Jane Bashara, 56, was said to have been murdered Jan. 24, 2012, at the Grosse Pointe Park home in the 500 block of Middlesex where she lived with her husband. Police said Robert Bashara called them at around 11:35 p.m. Jan. 24 to report his wife missing. Her body was discovered inside her abandoned SUV in an alley on Detroit’s east side, in the 19400 block of Annott, the next morning. On Jan. 31, 2012, handyman Gentz, 49, of Grosse Pointe Park, told investigators that Robert Bashara paid him to kill Bashara’s wife, and also that Bashara threatened Gentz if he didn’t go through with the murder. On Dec. 21, Gentz pleaded guilty to second-degree murder, and is now serving 17-28 years in prison for the crime.
Robert Bashara, who tried to hire someone to have Gentz killed, is also behind bars, having pleaded guilty Oct. 11 to a solicitation of murder charge in the Gentz plot.
Surrounded by investigators from Grosse Pointe Park, the Detroit Police Department, ATF, FBI, Michigan State Police, the Wayne County Prosecutor’s Office’s Criminal Investigation Bureau and elsewhere, as well as Lindsey and Moran, Worthy praised the collective effort of the investigative team assembled to work on this. She said 15 agencies — including some in other states — collaborated on an investigation that involved trips to Iowa, Illinois, Florida, Oregon and Texas, the interviewing of more than 200 witnesses, and the accumulation of roughly 5,000 pages of documents. Computers were forensically analyzed, as well, she said.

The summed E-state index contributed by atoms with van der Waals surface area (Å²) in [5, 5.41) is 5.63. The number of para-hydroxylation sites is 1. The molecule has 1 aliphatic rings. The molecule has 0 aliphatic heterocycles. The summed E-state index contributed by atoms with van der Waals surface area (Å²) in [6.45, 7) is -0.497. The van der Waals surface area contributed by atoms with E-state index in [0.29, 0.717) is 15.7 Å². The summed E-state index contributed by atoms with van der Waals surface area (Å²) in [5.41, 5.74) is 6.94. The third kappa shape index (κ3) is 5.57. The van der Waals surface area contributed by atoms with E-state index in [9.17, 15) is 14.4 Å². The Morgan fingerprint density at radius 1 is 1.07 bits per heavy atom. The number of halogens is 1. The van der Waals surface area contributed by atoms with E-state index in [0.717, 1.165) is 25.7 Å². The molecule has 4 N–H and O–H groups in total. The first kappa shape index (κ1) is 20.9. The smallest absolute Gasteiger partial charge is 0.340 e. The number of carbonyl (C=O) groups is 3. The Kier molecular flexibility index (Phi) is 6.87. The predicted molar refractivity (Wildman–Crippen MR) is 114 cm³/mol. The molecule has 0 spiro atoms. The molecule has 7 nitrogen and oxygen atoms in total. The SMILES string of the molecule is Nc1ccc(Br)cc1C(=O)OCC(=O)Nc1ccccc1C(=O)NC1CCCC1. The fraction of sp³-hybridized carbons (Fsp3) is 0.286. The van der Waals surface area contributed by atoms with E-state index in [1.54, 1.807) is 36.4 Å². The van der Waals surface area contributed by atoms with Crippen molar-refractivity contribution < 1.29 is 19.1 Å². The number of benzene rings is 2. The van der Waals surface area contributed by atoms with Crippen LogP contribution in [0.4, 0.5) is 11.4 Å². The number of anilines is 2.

Worthy said at least one of the witnesses was asked by Bashara to leave Michigan to make it more difficult for investigators to interview that person.
“We are alleging that he was encouraging witnesses to lie under oath,” she said.
Worthy said Bashara also reportedly urged witnesses to call in false tips to throw off the investigation, which was part of the witness intimidation charge.
The case — whose twists have included Robert Bashara’s alleged involvement in the S&M world, the presence of at least one mistress, and the attempt to have Gentz killed — has garnered national media attention.